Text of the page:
Why counting calories doesn’t make sense

Why counting calories doesn’t make sense
Why counting calories doesn't make sense

Why counting calories doesn’t make sense

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We’ve all been told that calories are calories. Fat has lots, carbohydrates fewer, and if you want to lose weight, the best way is to work out how many you need a day and then reduce it.

Could this oversimplified theory be the reason so many people are overweight?

The calorie in/calorie out theory seems logical but in practice it just doesn’t seem to work very well. Low calorie diets – known as semi- starvation diets up until the 1970s – simply don’t produce long term results. And the reason for that? We aren’t machines, we’re biology.

FACT: low calorie diets = semi starvation

If you put energy into a machine, it’s easy to calculate what rate of production that will produce. For instance, if you know the size of your engine, you can quite accurately predict how many kilometres you will get from a tank of petrol. The “calorie in, calorie out” theory applies this same principle. If you control the number of calories you eat, you should be able to calculate how much weight you gain, or weight you lose.

But we all know people who eat huge amounts of food and are whippet thin, and there are plenty of people who eat very little but still can’t lose weight.

FACT: it’s impossible to accurately calculate how many calories you burn

So why is this? The reason is pretty simple: when we eat food – or calories – it triggers a hormonal response which determines what happens to those calories. Or put another way, it’s not the calories themselves, but what happens to them which determines whether we gain or lose weight.

FACT: it’s the hormonal response generated by food which matters – not the calorie content

Eating sugar or carbohydrates triggers the pancreas to release the hormone insulin into the blood stream. Insulin tells fat cells to open up and receive calories from food which has been converted into fat. This means that the calories from carbohydrates will trigger a hormonal response that leads to fat gain. Eating fat doesn’t have this response, which is why the calories from fat (despite there being plenty of them!) seem to actually result in weight loss.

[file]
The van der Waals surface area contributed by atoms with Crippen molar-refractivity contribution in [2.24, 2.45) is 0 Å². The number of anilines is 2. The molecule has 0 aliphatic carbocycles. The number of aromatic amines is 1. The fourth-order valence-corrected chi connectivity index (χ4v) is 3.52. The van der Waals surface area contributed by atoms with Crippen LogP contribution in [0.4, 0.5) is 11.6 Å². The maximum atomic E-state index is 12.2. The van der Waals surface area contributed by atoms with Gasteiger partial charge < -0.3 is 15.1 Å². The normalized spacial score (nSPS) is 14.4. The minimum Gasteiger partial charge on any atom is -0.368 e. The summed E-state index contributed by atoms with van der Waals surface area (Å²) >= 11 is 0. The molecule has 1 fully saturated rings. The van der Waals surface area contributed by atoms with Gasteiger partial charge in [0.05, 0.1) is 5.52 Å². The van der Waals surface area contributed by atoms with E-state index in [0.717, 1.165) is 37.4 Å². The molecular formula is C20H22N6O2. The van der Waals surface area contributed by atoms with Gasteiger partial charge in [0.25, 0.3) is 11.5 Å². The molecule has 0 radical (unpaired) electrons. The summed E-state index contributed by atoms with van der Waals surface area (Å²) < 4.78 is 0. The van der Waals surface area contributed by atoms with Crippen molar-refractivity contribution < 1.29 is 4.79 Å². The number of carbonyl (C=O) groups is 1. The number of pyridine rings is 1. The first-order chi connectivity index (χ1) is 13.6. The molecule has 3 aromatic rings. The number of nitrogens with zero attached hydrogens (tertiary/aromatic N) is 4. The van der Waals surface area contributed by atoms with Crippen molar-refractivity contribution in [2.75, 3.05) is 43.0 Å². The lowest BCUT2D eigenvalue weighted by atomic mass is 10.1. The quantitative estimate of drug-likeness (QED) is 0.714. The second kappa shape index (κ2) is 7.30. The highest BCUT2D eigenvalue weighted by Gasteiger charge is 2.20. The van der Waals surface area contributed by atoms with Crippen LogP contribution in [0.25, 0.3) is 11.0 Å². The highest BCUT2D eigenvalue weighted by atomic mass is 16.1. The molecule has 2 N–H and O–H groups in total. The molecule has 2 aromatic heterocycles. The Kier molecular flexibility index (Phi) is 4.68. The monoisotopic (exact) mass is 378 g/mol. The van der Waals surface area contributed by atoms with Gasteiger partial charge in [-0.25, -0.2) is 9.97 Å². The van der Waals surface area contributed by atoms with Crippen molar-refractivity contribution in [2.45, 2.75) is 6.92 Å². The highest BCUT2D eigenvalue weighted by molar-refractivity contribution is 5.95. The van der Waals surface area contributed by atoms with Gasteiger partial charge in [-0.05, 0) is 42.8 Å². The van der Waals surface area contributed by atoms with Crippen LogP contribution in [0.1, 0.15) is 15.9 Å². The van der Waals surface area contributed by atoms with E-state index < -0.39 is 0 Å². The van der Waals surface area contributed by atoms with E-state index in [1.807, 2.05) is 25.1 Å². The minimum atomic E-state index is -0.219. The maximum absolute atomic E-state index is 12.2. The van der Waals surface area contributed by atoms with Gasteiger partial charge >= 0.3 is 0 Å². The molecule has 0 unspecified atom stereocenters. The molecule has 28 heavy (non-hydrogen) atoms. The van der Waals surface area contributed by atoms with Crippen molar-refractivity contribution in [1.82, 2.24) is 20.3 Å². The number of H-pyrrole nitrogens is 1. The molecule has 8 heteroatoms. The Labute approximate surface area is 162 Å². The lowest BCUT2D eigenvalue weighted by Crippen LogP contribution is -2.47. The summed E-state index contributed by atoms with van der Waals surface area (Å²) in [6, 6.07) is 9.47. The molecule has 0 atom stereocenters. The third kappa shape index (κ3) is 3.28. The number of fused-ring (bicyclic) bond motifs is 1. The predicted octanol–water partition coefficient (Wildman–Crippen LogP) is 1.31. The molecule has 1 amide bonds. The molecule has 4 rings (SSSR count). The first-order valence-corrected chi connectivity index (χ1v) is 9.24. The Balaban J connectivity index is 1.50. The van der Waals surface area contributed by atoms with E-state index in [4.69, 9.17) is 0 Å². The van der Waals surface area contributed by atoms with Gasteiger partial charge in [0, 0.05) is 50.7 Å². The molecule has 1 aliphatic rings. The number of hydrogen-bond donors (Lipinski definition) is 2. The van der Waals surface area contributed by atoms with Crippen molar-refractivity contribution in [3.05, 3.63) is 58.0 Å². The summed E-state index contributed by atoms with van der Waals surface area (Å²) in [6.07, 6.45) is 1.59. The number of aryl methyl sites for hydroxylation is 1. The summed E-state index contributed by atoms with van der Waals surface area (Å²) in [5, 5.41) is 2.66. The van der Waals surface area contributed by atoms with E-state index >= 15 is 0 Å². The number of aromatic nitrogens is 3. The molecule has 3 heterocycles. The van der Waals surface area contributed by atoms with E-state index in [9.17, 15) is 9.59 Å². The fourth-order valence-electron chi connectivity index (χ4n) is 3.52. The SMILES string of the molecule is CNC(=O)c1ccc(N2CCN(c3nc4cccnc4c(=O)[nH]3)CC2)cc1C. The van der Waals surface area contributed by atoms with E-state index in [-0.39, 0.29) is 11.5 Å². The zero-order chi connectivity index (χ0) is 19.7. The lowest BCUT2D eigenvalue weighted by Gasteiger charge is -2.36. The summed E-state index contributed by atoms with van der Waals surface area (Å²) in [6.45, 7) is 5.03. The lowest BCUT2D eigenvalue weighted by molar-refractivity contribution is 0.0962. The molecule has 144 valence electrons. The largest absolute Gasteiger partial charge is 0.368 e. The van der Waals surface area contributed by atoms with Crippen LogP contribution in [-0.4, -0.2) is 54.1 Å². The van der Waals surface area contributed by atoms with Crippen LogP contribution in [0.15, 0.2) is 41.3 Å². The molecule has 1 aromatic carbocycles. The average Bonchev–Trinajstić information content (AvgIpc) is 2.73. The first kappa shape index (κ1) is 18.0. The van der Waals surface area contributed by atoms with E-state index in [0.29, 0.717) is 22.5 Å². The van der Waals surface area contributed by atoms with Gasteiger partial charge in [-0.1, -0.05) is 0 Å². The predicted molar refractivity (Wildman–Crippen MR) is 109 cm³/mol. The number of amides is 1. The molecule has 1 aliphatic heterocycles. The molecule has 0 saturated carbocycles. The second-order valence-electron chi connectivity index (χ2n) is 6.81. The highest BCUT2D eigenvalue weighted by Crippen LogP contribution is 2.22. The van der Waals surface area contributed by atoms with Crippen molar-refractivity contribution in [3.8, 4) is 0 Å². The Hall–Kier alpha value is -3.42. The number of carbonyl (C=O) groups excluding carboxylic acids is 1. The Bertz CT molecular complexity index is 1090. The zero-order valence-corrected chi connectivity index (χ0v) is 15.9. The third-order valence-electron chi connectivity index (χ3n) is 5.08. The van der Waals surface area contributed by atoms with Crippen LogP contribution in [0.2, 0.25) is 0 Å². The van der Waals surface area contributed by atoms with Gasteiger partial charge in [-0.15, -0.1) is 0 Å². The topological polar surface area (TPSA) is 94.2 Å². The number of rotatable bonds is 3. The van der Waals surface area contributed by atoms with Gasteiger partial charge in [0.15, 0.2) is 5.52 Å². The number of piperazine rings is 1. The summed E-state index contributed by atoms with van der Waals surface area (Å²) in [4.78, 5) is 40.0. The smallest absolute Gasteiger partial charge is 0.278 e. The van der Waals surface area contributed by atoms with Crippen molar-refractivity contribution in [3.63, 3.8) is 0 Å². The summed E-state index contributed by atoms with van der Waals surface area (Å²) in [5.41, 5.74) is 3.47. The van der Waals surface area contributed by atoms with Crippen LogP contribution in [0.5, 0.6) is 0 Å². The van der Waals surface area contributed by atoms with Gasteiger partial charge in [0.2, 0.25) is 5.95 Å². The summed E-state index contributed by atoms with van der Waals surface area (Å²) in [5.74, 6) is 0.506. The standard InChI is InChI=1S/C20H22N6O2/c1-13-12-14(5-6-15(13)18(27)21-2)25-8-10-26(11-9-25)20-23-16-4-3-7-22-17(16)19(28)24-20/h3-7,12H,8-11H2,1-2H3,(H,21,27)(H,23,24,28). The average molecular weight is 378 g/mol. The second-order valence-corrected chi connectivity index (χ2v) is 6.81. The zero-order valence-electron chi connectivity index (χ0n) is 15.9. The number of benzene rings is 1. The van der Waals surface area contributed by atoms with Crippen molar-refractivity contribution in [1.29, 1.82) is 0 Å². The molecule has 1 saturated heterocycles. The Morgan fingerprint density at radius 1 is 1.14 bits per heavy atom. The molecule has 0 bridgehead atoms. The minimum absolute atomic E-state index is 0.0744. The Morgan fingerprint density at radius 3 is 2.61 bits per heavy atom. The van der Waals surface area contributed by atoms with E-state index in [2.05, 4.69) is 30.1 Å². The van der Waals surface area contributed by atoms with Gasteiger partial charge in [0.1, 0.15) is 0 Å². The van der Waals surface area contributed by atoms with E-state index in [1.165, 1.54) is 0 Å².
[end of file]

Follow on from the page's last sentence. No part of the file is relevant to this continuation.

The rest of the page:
FACT: carbohydrates trigger a fat storage message

A good example of this is research comparing the effect on weight of different sorts of snacks. Even when the calorie intake is the same, people who eat high fat snacks such as nuts, tend to lose more weight than those who eat high carbohydrate snacks. This could be explained by the different hormonal response the foods produced.

FACT: eating fat can help with weight loss

Humans are incredibly complex systems and our bodies each respond differently to food. Trying to simplify us down to simple machines which burn calories has done us an enormous disservice and is quite possibly one the main reasons why overweight and obesity are so prevalent today. This quote from the lead researcher of a study on diets says it best:

“Dieting…may in part be responsible for the current obesity epidemic”

(Does dieting make you fat: a twin study Int. Journal of Obesity)

FACT: diets make you gain weight

At W8less, we know that changing your diet, not going on one, is what leads to healthy and permanent weight loss. The 40 Day Challenge will teach you what foods work best for your body without counting a single calorie.

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